I’m going out on a limb here but I do claim that, in striking respects, heaven is a lot like my evening of April 24th, 2013. That is one day before my sister’s birthday, just two before my son’s and, though I love them dearly, they did not precipitate my reflection.

I do take the Bible as the authoritative source on such matters so I picked up my New American Bible, Revised Edition 2011 and checked out the references to heaven, just to make sure that I was not in apostasy. To be precise I read exactly 835 references to heaven and heavens which included references and footnotes as well as use in the text. I found Biblical meaning of the word drifting from synonymous with sky through “place from which an angry God wreaks vengeance on a feckless humanity” to the parables of Jesus where heaven is likened to a treasure buried in a field, a pearl of great price and a net that collects fish of every kind. Great truth is to be found here, no doubt and surely brought into focus through the Baltimore Catechism. However my reflection came about differently.

My calendar shows a busy April 24th in a busy April in a busy 2012 and 2013.  I spent time with my sponsors, the Kenya ICT Board that day with more, plenty more to come in the balance of the week. Meghan Goyal, AKA Miss Friday famous for leading the Oakland Catholic girls on their first mission, had invited me to a dinner, a fund raiser. Lured by promises of teen age girls who missed me and a sense of obligation I hobbled to my pickup truck and began a passionless drive from Carnegie Mellon to the South Hills hall, site of the fund raiser.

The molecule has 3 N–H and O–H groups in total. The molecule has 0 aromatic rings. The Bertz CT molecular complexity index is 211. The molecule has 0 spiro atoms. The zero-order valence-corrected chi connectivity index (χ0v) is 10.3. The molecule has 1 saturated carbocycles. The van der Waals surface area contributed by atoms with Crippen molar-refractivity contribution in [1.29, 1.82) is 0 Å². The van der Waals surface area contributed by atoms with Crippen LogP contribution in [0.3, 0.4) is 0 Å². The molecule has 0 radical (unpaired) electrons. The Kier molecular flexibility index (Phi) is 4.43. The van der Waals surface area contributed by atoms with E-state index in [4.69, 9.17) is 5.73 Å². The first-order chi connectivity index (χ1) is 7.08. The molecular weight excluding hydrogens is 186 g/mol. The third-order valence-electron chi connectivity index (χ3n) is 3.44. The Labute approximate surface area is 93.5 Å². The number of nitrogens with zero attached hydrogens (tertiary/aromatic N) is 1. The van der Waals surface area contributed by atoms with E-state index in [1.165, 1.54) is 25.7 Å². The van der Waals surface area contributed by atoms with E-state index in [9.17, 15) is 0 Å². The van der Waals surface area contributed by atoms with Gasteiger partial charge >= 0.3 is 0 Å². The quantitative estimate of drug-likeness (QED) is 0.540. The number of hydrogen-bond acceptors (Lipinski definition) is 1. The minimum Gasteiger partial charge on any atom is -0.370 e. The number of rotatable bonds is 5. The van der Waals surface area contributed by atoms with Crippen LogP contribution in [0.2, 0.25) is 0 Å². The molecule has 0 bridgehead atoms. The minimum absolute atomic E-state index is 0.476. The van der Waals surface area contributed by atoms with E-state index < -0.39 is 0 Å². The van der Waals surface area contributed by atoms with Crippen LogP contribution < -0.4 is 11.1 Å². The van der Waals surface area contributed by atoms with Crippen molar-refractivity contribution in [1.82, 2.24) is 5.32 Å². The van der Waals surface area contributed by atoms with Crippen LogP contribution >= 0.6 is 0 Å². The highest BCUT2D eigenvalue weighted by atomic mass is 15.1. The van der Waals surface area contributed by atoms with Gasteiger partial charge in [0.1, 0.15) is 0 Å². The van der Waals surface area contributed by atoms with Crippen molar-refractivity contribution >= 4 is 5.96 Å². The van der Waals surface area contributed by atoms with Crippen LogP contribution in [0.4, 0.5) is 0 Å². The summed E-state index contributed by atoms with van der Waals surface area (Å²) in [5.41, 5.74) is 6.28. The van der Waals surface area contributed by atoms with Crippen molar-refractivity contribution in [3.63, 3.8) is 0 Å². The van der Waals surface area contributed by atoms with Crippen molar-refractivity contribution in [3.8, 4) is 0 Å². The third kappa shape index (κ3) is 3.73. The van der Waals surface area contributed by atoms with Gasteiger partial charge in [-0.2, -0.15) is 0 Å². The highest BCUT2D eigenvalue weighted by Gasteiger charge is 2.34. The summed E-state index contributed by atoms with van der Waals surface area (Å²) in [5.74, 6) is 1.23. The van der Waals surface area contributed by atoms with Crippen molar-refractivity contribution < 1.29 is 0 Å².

Fr. Michael, Meghan, Dinelson and a smidgeon of Grce

Fr. Michael, Meghan, Dinelson and a smidgeon of Grce

Still operating in full curmudgeon mode I lumbered out of the pickup and past an older couple, perhaps even older than I. Entering the hall I quickly found an open seat, between Lelah’s father and Danielle’s mother, familiar faces even if they didn’t know me. The evening was magic.

This was one of several birthday dinners for Denilson. He was there because Jean Gabor, refusing to accept that this poor boy from the Hogar was destined to lose both eyesight and eyes, raised funds, overcame legal hurdles, engaged UPMC Children’s Hospital – all those things that brings the heroic out of your every day garden variety Guatemala missionary.  The video that ran on TV news that night can still be seen.

I began to notice who was at the dinner; old friends, people from the mission more than a decade back, parents and siblings of the Oakland Catholic girls.  Jean’s husband and son were there. I recognized them. I finally met Grace McHale’s mother and got to speak with her father. I gabbed with Lelah’s father and both of Danielle’s parents. The evening was warm acceptance. All belonged. Things were as they should be. The older couple turned out to be Fr. Michael’s parents. I took the opportunity to thank them for the gift of their son and quietly thanked God that I hadn’t plowed them over in the parking lot. The girls did miss me, Grace McHale flashing a deck of playing cards until we played our obligatory Euchre – Grace and me against Lelah and Julia Foerster. Meghan’s parents were there but we did not meet. I chatted with the staff at the hall. When Dorrie Donahue’s rounds brought Denilson to our table no introduction was needed. The little guy knew that Don Felipe was there.